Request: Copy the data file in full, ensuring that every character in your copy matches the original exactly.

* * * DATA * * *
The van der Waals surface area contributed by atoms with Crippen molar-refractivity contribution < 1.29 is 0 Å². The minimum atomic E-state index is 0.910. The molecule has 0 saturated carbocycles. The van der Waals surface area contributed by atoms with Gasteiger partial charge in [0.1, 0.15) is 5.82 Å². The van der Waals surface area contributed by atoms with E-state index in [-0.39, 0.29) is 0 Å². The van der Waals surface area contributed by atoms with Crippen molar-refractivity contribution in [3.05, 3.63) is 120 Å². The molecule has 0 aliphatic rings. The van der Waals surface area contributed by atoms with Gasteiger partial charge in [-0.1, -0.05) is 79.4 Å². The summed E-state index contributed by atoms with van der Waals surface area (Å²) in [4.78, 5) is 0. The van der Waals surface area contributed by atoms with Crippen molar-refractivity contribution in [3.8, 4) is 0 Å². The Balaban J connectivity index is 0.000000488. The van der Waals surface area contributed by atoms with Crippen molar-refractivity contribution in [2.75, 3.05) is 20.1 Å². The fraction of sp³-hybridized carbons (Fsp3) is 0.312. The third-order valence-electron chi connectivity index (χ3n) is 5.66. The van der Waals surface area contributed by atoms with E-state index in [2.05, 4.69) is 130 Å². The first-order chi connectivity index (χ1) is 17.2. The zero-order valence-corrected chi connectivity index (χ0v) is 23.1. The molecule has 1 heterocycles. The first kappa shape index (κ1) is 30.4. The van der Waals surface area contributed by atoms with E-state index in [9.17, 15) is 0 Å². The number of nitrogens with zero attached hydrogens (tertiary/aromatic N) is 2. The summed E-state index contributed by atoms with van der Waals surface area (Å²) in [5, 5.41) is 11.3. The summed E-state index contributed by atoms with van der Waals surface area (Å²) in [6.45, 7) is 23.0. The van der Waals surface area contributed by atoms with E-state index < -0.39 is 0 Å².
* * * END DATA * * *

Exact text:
The van der Waals surface area contributed by atoms with Crippen molar-refractivity contribution < 1.29 is 0 Å². The minimum atomic E-state index is 0.910. The molecule has 0 saturated carbocycles. The van der Waals surface area contributed by atoms with Gasteiger partial charge in [0.1, 0.15) is 5.82 Å². The van der Waals surface area contributed by atoms with E-state index in [-0.39, 0.29) is 0 Å². The van der Waals surface area contributed by atoms with Crippen molar-refractivity contribution in [3.05, 3.63) is 120 Å². The molecule has 0 aliphatic rings. The van der Waals surface area contributed by atoms with Gasteiger partial charge in [-0.1, -0.05) is 79.4 Å². The summed E-state index contributed by atoms with van der Waals surface area (Å²) in [4.78, 5) is 0. The van der Waals surface area contributed by atoms with Crippen molar-refractivity contribution in [3.8, 4) is 0 Å². The Balaban J connectivity index is 0.000000488. The van der Waals surface area contributed by atoms with Crippen molar-refractivity contribution in [2.75, 3.05) is 20.1 Å². The fraction of sp³-hybridized carbons (Fsp3) is 0.312. The third-order valence-electron chi connectivity index (χ3n) is 5.66. The van der Waals surface area contributed by atoms with E-state index in [2.05, 4.69) is 130 Å². The first-order chi connectivity index (χ1) is 17.2. The zero-order valence-corrected chi connectivity index (χ0v) is 23.1. The molecule has 1 heterocycles. The first kappa shape index (κ1) is 30.4. The van der Waals surface area contributed by atoms with E-state index in [9.17, 15) is 0 Å². The number of nitrogens with zero attached hydrogens (tertiary/aromatic N) is 2. The summed E-state index contributed by atoms with van der Waals surface area (Å²) in [5, 5.41) is 11.3. The summed E-state index contributed by atoms with van der Waals surface area (Å²) in [6.45, 7) is 23.0. The van der Waals surface area contributed by atoms with E-state index < -0.39 is 0 Å².